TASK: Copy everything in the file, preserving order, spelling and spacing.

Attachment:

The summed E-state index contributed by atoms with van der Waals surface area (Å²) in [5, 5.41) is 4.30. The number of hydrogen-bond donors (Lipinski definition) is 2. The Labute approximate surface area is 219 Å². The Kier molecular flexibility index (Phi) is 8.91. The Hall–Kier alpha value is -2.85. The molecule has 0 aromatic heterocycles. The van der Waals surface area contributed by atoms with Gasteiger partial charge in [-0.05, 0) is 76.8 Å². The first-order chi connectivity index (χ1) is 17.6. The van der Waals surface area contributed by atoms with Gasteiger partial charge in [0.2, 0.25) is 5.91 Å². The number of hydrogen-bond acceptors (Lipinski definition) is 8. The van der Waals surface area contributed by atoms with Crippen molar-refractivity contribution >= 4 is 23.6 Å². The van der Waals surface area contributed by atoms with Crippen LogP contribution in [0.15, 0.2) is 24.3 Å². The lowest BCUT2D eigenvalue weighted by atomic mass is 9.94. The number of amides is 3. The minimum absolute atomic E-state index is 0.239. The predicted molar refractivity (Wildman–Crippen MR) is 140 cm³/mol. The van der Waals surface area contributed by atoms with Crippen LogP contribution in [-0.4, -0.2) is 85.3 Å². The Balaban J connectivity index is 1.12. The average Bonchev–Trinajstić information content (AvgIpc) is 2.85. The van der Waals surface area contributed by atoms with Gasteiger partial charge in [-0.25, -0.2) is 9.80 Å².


The summed E-state index contributed by atoms with van der Waals surface area (Å²) in [5, 5.41) is 4.30. The number of hydrogen-bond donors (Lipinski definition) is 2. The Labute approximate surface area is 219 Å². The Kier molecular flexibility index (Phi) is 8.91. The Hall–Kier alpha value is -2.85. The molecule has 0 aromatic heterocycles. The van der Waals surface area contributed by atoms with Gasteiger partial charge in [-0.05, 0) is 76.8 Å². The first-order chi connectivity index (χ1) is 17.6. The van der Waals surface area contributed by atoms with Gasteiger partial charge in [0.2, 0.25) is 5.91 Å². The number of hydrogen-bond acceptors (Lipinski definition) is 8. The van der Waals surface area contributed by atoms with Crippen molar-refractivity contribution >= 4 is 23.6 Å². The van der Waals surface area contributed by atoms with Crippen LogP contribution in [0.15, 0.2) is 24.3 Å². The lowest BCUT2D eigenvalue weighted by atomic mass is 9.94. The number of amides is 3. The minimum absolute atomic E-state index is 0.239. The predicted molar refractivity (Wildman–Crippen MR) is 140 cm³/mol. The van der Waals surface area contributed by atoms with Crippen LogP contribution in [-0.4, -0.2) is 85.3 Å². The Balaban J connectivity index is 1.12. The average Bonchev–Trinajstić information content (AvgIpc) is 2.85. The van der Waals surface area contributed by atoms with Gasteiger partial charge in [-0.25, -0.2) is 9.80 Å².